Capsized boat sharpens Europe's concern over migrant influx from Libya, Tunisia
Italy continued searching for survivors of a boat that capsized after leaving Libya for Lampedusa, the Italian island where thousands of migrants have landed since the start of Arab unrest.
The immigrant crisis facing Europe as refugees from Tunisia and Libya continue landing on its shores was thrown into stark relief when as many as 250 African migrants were drowned in the Mediterranean.
Italian rescue vessels resumed their search for survivors Thursday, a day after their boat capsized when sailing from the coast of Libya to Lampedusa, Italy’s southernmost island and the first stepping-stone to mainland Europe. Around 50 people, most of them from Somalia and Eritrea, have been rescued.
Their boat was just the most recent to depart turbulent North Africa in a new wave of immigration to Europe that one Italian government minister said could grow into a “Biblical exodus." Since the beginning of the year, nearly 400 boats carrying close to 26,000 people have arrived on the tiny scrap of land, which lies closer to North Africa than to Italy.
The arrival of so many migrants is not only overwhelming facilities on Lampedusa, where Italy processes immigrants, it is raising concerns across Europe at a time when many countries are putting limits on migration and anti-immigrant sentiment is growing.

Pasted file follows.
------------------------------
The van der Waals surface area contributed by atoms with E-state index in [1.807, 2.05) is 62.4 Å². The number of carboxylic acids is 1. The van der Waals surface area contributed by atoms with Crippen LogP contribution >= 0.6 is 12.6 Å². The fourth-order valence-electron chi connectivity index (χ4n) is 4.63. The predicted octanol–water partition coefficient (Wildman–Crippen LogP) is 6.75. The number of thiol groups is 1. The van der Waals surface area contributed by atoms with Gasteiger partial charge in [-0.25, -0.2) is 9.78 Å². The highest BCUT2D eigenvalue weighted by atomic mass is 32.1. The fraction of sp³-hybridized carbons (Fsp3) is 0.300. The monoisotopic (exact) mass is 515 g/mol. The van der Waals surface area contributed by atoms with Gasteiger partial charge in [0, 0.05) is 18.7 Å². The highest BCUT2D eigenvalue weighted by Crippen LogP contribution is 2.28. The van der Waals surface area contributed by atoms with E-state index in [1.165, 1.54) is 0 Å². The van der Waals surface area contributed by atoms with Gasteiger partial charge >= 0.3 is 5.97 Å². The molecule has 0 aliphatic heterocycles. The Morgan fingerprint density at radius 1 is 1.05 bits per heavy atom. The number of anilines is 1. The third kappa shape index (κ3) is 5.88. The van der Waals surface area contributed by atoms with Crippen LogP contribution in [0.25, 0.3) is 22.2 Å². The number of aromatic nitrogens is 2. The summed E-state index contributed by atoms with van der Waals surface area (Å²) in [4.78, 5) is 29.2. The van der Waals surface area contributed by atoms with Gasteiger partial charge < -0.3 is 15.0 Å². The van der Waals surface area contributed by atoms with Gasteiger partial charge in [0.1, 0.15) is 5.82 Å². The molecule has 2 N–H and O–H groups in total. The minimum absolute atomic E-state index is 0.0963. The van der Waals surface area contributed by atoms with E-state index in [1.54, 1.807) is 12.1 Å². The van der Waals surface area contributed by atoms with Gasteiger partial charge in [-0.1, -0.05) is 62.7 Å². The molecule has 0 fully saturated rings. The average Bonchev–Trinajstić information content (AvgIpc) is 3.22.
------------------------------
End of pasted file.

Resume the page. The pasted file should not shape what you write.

A pan-Europe problem?
On Thursday, Italy stoked those concerns by announcing a controversial initiative to give up to 20,000 migrants short-term residency papers that will allow them to travel around Europe.
The move is likely to anger France, the intended destination of many French-speaking Tunisian migrants who form the bulk of those who will receive the permits. In recent days French police have blocked hundreds of Tunisians from crossing into France from the Italian border town of Ventimiglia.
France's immigration minister, Claude Guéant, said Thursday France would prevent the immigrants from entering the country even if they were issued the papers, which Italy insists should allow them freedom of movement within the visa-free Schengen area, comprising all the European Union's 27 member states except Britain and Ireland.
"France does not intend to suffer a wave of Tunisian immigrants. To move freely within the Schengen bloc, it is not sufficient to have a residence permit. You also need to have identify documents and above all, proof of economic resources. If these conditions are not met, it is absolutely within France’s rights to send them back to Italy and that’s what it will do," said Mr. Guéant.
Italian Interior Minister Roberto Maroni has complained of a "total refusal to cooperate" on the refugee crisis by Italy's neighbors and the European Union, while Prime Minister Silvio Berlusconi said his country is having to deal with what should be a pan-European problem.
Poor conditions in Lampedusa
Under normal circumstances, Lampedusa's brightly painted fishing boats, quiet coves, and turquoise bays make it the archetypal Mediterranean holiday island. But the recent crush of migrants has turned the small island into a vast open-air refugee camp.